The federal government's plan to legalize pot could land an 18-year-old in jail for sharing a joint with a slightly younger friend, according to an Ottawa criminal lawyer who submitted his concerns to a House of Commons committee.
"This bill doesn't distinguish between a criminal selling illicit marijuana to a high school kid, and an 18-year-old who passes a joint to their 17-year-old friend," said Michael Spratt, a partner at the law firm Abergel Goldstein and Partners.
"That person could face 14 years in jail."
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On Monday, MPs began five days of hearings on the government's proposed legislation. They're expected to question dozens of witnesses, including medical and legal professionals, police officers and pot producers.
The Liberals plan to have legislation passed by July 2018.
Implementing that law will be a job for the provinces. The Ontario government announced plans Friday to create 150 stand-alone marijuana stores as well as an online ordering service for the drug.
'A very blunt tool'
The federal government is under pressure to keep pot out of the hands of minors. The Canadian Medical Association has been among those who warn the drug is dangerous to developing brains.
That's a reasonable goal, said Spratt, but he argued the government should not pursue it by criminalizing youth.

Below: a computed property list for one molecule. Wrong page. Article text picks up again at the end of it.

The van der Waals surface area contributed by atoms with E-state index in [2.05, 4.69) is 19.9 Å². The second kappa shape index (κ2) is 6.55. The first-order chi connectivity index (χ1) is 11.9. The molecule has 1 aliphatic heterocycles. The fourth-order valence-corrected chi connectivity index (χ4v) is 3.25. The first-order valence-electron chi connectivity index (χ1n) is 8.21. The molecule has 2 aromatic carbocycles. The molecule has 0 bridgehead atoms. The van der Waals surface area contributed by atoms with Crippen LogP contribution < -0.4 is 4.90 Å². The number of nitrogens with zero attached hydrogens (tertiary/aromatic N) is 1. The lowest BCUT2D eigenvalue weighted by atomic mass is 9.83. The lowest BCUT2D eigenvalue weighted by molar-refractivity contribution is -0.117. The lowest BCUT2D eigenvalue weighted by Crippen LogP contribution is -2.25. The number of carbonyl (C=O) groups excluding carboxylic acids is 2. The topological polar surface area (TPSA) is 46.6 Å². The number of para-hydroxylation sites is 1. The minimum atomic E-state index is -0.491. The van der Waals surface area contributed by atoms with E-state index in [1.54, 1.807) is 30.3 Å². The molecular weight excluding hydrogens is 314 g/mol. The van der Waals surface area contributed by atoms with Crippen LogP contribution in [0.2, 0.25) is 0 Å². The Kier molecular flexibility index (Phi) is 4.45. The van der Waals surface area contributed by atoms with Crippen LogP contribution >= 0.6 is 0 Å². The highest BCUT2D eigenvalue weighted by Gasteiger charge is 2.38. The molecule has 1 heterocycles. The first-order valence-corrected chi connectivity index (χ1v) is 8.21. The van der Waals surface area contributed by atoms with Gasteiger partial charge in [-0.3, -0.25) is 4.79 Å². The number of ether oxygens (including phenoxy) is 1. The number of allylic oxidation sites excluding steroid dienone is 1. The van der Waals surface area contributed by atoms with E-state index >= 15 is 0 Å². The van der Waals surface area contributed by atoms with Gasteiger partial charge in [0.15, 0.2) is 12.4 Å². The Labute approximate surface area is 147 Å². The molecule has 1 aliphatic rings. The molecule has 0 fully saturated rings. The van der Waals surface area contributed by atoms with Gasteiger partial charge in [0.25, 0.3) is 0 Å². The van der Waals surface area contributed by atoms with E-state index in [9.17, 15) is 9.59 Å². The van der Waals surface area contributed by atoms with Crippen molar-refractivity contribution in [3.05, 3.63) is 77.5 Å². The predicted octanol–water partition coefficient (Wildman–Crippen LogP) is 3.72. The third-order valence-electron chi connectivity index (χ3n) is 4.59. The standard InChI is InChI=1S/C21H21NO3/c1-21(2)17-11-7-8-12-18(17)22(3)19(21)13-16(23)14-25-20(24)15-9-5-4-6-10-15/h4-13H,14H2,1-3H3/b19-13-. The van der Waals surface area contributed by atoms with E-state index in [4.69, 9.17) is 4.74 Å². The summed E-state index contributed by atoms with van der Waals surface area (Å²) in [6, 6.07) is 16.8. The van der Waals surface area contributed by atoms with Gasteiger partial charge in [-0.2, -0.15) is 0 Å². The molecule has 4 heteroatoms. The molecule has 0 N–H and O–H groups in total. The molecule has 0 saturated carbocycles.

While the bill allows adults to possess as much as 30 grams of marijuana in public without risking criminal charges, for youth the limit is five grams.
Public education would be a better approach to curb pot use among youth, Spratt said.
The government's focus on criminalization based on amount is a flaw elsewhere in the bill as well, Spratt said. People could face charges for having one more plant than the specific number the bill allows, or for having plants that are even one centimetre taller than the limit set in law.
That's very different from the rules around alcohol, another legal drug, Spratt said.
"When we use the Criminal Code to enforce social norms or have control over public policy, it's a very blunt tool," Spratt said.
No plans for automatic pardons
A second source of concern for Spratt is the absence of a plan for those already convicted of pot offences.
"Tens of thousands of Canadians have criminal records for an offence that will soon be legal," he said. "And the tragic part is that we know that people with offences on their record, these marijuana offences, are disproportionately poor, marginalized and racialized."
Public Safety Minister Ralph Goodale said last spring the government was not planning a general amnesty for past pot convictions. On Monday an assistant deputy minister re-iterated that stance to MPs.
The government is likely fearful of being perceived as soft on crime, Spratt said, as well well as spooked by the resources required to go through past records.
Spratt previously fought to overturn changes to the pardon process, which doubled the waiting period for people to apply. Courts in Ontario and B.C. have found the changes unconstitutional, but Spratt said people outside those provinces don't benefit from those decisions.
"People who have criminal records are stigmatized," he said. "They find it harder to get employment, to cross borders, to fully engage in educational opportunities."